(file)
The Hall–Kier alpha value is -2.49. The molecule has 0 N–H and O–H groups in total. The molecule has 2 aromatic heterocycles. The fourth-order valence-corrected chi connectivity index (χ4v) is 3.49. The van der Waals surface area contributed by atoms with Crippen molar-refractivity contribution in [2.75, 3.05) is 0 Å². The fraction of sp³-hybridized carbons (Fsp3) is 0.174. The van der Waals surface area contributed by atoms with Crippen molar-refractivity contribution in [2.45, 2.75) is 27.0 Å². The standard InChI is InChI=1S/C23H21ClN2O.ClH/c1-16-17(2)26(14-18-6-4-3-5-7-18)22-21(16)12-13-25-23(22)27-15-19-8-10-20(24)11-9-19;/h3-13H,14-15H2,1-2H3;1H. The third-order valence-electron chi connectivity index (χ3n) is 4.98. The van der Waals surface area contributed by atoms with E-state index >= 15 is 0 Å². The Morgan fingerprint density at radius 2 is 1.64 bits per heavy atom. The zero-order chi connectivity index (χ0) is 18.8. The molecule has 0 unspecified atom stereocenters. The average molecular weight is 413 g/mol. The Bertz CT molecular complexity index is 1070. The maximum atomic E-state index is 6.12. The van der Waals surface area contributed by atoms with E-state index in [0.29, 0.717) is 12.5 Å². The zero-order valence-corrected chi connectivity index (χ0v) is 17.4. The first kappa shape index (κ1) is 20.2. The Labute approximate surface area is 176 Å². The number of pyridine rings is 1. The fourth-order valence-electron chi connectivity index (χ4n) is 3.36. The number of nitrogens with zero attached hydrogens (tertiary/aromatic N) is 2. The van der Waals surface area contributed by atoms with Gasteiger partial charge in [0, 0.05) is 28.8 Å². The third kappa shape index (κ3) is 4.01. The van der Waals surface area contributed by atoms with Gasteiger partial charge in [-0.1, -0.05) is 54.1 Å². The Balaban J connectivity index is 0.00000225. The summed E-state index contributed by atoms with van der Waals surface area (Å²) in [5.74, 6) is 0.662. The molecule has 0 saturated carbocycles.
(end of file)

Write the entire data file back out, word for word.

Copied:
The Hall–Kier alpha value is -2.49. The molecule has 0 N–H and O–H groups in total. The molecule has 2 aromatic heterocycles. The fourth-order valence-corrected chi connectivity index (χ4v) is 3.49. The van der Waals surface area contributed by atoms with Crippen molar-refractivity contribution in [2.75, 3.05) is 0 Å². The fraction of sp³-hybridized carbons (Fsp3) is 0.174. The van der Waals surface area contributed by atoms with Crippen molar-refractivity contribution in [2.45, 2.75) is 27.0 Å². The standard InChI is InChI=1S/C23H21ClN2O.ClH/c1-16-17(2)26(14-18-6-4-3-5-7-18)22-21(16)12-13-25-23(22)27-15-19-8-10-20(24)11-9-19;/h3-13H,14-15H2,1-2H3;1H. The third-order valence-electron chi connectivity index (χ3n) is 4.98. The van der Waals surface area contributed by atoms with E-state index >= 15 is 0 Å². The Morgan fingerprint density at radius 2 is 1.64 bits per heavy atom. The zero-order chi connectivity index (χ0) is 18.8. The molecule has 0 unspecified atom stereocenters. The average molecular weight is 413 g/mol. The Bertz CT molecular complexity index is 1070. The maximum atomic E-state index is 6.12. The van der Waals surface area contributed by atoms with E-state index in [0.29, 0.717) is 12.5 Å². The zero-order valence-corrected chi connectivity index (χ0v) is 17.4. The first kappa shape index (κ1) is 20.2. The Labute approximate surface area is 176 Å². The number of pyridine rings is 1. The fourth-order valence-electron chi connectivity index (χ4n) is 3.36. The number of nitrogens with zero attached hydrogens (tertiary/aromatic N) is 2. The van der Waals surface area contributed by atoms with Gasteiger partial charge in [0, 0.05) is 28.8 Å². The third kappa shape index (κ3) is 4.01. The van der Waals surface area contributed by atoms with Gasteiger partial charge in [-0.1, -0.05) is 54.1 Å². The Balaban J connectivity index is 0.00000225. The summed E-state index contributed by atoms with van der Waals surface area (Å²) in [5.74, 6) is 0.662. The molecule has 0 saturated carbocycles.